ASP.NET Core Basics: Razor Pages

As part of the ASP.NET Core 2.0 release, a new feature called Razor Pages was added to better handle page-focused scenarios. This post is going to cover adding usage of Razor Pages to an existing ASP.NET Core MVC application. This is part of the ASP.NET Core Basics series and the repo before any changes for this post can be found here. All the changes will be in the Contacts project if you are using the sample repo.

Add the end of this post the Razor Pages example will have the same level of functionality as the existing Razor example in the project.

Setup

To follow the conventions of a new Razor Pages project add a Pages directory to the root of the project. As another level of grouping add a ContactsRazorPages directory under the Pages directory. The strange name of the directory is just to make it super clear this is different than the existing Contact List already in the application.

Scaffolding

Razor Pages supports the same level of scaffolding as the existing Razor/MVC setup we are all used to in Visual Studio. To start, right-click on the ContactsRazorPages directory and select Add > Razor Page.

This will open the Add Scaffold dialog. We are using entity framework and want to generate a full set of CRUD operations so select Razor Pages using Entity Framework (CRUD) and click Add.

Next, we have to select the Model and DB Context. We want to use the same model and context as our existing Razor/MVC setup so we are going to select the Contact class and the ContactsContext DB Context. Finally, since this is part of an existing application make sure and check the Use a layout page and use the existing _Layout.cshtml page used by the rest of the application. Click the Add button and hang out while the magic happens.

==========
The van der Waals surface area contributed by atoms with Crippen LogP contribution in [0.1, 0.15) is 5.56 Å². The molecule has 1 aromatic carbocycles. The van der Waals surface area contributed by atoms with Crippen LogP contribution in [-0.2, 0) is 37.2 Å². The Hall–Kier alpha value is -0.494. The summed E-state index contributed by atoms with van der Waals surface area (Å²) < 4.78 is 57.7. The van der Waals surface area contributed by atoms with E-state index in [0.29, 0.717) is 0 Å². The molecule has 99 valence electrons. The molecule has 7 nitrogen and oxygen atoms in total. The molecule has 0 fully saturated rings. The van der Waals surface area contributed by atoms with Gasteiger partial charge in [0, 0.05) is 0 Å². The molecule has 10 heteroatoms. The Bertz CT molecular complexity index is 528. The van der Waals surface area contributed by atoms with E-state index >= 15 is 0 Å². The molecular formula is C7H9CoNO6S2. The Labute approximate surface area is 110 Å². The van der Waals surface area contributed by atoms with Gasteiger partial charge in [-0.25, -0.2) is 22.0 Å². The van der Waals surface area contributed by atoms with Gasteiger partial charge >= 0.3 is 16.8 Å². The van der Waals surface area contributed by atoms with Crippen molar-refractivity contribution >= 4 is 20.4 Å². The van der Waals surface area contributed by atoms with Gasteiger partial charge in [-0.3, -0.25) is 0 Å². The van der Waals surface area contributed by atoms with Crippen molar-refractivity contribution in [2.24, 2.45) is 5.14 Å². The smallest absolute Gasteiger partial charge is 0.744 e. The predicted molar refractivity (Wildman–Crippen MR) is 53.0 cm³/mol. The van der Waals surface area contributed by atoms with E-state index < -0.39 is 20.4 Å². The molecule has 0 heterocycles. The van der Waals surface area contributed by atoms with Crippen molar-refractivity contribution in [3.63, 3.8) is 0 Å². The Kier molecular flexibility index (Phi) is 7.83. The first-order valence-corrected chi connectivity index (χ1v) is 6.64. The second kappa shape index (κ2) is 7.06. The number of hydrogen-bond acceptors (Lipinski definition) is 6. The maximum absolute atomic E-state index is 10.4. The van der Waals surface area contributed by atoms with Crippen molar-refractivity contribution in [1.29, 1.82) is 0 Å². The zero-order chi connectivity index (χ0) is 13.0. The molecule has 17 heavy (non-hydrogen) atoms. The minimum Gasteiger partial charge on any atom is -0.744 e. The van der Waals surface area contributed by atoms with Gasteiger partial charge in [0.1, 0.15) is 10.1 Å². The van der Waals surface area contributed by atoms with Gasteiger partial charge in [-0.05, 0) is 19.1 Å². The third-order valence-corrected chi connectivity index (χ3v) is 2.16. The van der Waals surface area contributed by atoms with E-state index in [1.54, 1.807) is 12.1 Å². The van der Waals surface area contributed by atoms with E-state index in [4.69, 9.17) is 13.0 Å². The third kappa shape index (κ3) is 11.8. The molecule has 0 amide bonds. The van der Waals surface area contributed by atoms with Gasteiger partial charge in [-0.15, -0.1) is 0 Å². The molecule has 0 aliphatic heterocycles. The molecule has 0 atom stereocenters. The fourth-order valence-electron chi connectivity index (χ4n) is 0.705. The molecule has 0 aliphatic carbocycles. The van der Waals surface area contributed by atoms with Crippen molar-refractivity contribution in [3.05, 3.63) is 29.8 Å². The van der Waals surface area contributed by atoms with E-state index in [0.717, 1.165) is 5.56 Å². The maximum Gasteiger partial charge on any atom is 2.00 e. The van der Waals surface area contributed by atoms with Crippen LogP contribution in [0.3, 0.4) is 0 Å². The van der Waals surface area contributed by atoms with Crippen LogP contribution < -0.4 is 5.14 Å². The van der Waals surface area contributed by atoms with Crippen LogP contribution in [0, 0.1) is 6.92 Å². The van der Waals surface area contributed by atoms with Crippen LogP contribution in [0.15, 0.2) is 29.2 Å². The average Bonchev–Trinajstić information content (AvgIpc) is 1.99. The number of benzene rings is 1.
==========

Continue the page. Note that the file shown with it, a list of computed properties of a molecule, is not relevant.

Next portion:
After a couple of minutes, the directory will be filled with a set of pages to do contact CRUD operations. Since this is a page-centric method of working all the files you need are in this one directory. No separate controller and views as in traditional MVC. By default, routing is handled via the folder structure.

View Imports

I had to a _ViewImports.cshtml file to the Pages to get things working. I tried adding the needed imports to the existing import, but it didn’t work for some reason. Here are the contents of the file.

@using RazorPages
@namespace RazorPages.Pages
@addTagHelper *, Microsoft.AspNetCore.Mvc.TagHelpers

Add to the Navigation Menu

Our last step is going to be to add the new contact list to the site’s navigation menu. Open the _Layout.cshtml file in the Views/Shared directory and a link to the new contact list.

Existing MVC based contact list:
<li><a asp-area="" asp-controller="Contacts" asp-action="Index">Contact List</a></li>

New Razor Pages based contact list:
<li><a asp-page="/ContactsRazorPages/Index">Contact List (Razor Pages)</a></li>

Notice that the link uses the asp-page tag helper instead of asp-controller.

Wrapping Up

The above covers adding Razor Pages to an existing MVC application and rounds out the all the major UI options for the ASP.NET Basics series. Keep in mind that Razor Pages functionality is fully on par with tradition MVC and has been recommended by Microsoft as the way to do when page-centric work. If you haven’t check out the getting started docs to get a better feel for how to use pages.

The completed code can be found here.


Also published on Medium.

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